Analysis

Corbyn wants to be for many not few. Better to stay in EU

by Luke Lythgoe | 08.03.2018

If Jeremy Corbyn truly believes in his mantra of “for the many, not the few”, he’s better off staying in the EU, a new report by the left-wing campaign group Another Europe is Possible shows. Here are six ways that cancelling Brexit would advance Labour’s plans.

Make mega-tech play fair

The EU is taking a tough line with tech giants. Google was handed a £2.1 billion fine for abusing its dominance in the search engine market. Meanwhile, new proposals would make tech companies pay taxes in countries where they’re economically active and not just where they have physical offices.

Tax haven clampdown

Moves to harmonise corporate tax across the EU could clamp down on tax havens. The UK, which counts a number of tax havens among its territories, continues to oppose this. Corbyn’s Labour could instead help drive reforms. It would be a far cry from many Brexiters’ aim to turn the City of London into an offshore haven.

Protecting migrant workers, stopping locals being undercut

Corbyn has spoken against exploitation by employers of EU nationals, paying them the lower wages of their home countries and undercutting local workers. The EU, and in particular Emmanuel Macron, are well underway to reforming these so-called “posted workers” rules by introducing an anti-undercutting principle.

Digital rights

Corbyn has championed strong digital rights in Labour’s digital democracy manifesto. But all the big discussions on digital privacy, intellectual property and security online are happening at an EU level. After Brexit the UK would probably have to follow these rules anyway if it wants market access. From inside the EU, Labour could ally with other social democratic parties, plus Greens, Liberals, Pirate parties and campaigners, to push a progressive digital vision.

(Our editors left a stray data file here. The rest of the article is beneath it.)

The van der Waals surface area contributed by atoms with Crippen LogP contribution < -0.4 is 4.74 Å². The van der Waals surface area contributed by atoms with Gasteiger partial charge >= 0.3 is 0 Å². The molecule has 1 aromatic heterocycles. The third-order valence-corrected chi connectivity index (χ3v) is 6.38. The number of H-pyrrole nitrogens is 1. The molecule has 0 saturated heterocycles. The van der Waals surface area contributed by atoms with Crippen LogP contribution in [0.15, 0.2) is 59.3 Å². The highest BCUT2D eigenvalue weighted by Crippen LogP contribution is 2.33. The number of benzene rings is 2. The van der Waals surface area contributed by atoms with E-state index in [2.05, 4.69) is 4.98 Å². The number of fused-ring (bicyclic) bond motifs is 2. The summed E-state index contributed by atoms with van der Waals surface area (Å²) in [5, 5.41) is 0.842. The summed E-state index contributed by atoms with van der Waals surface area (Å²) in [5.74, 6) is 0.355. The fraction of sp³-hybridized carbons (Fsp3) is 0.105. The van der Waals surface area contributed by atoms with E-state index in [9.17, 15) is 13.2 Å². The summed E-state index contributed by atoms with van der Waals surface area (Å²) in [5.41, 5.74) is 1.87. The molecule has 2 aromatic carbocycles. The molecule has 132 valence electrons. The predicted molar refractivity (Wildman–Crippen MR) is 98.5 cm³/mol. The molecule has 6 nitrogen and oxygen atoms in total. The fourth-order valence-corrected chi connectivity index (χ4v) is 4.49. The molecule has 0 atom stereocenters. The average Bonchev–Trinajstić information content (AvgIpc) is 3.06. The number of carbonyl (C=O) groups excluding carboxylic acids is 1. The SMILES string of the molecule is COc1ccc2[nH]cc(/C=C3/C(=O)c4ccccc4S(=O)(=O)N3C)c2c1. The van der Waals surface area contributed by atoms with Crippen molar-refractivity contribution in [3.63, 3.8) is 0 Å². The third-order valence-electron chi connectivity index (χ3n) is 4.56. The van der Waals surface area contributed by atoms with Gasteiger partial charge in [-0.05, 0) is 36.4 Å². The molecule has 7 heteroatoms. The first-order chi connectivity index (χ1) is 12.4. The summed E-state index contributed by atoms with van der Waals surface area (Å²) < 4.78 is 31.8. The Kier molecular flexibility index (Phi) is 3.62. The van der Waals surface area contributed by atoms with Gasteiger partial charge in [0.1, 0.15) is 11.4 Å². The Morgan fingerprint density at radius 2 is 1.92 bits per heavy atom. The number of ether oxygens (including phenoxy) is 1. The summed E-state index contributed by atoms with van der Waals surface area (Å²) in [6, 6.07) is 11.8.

Climate change

Through the Paris climate change agreement, the EU is pushing the international fight against global warming. A strong united stand is especially important now Donald Trump’s America is championing fossil fuels again. EU plans for clean energy and cutting emissions are ambitious. The UK could help lead these initiatives from within the EU, promoting green innovation and investment, and preventing policies being watered down by big business and short-sighted national interests.

Call to alms

Corbyn and the EU both generally lean towards humanitarian rather than military responses to conflict. The EU is the world’s largest aid donor. Having the weight of a military power like the UK behind it would help. In contrast, Brexit would stop the UK and EU working as closely on foreign policy, tempting rivals like Putin’s Russia into a show of strength, which in turn would make conflict more likely.

Even if Corbyn reaches Downing Street post Brexit, he’ll be presiding over an economic mess. He should, instead, listen to his allies and come out strongly against Brexit now.

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Edited by Hugo Dixon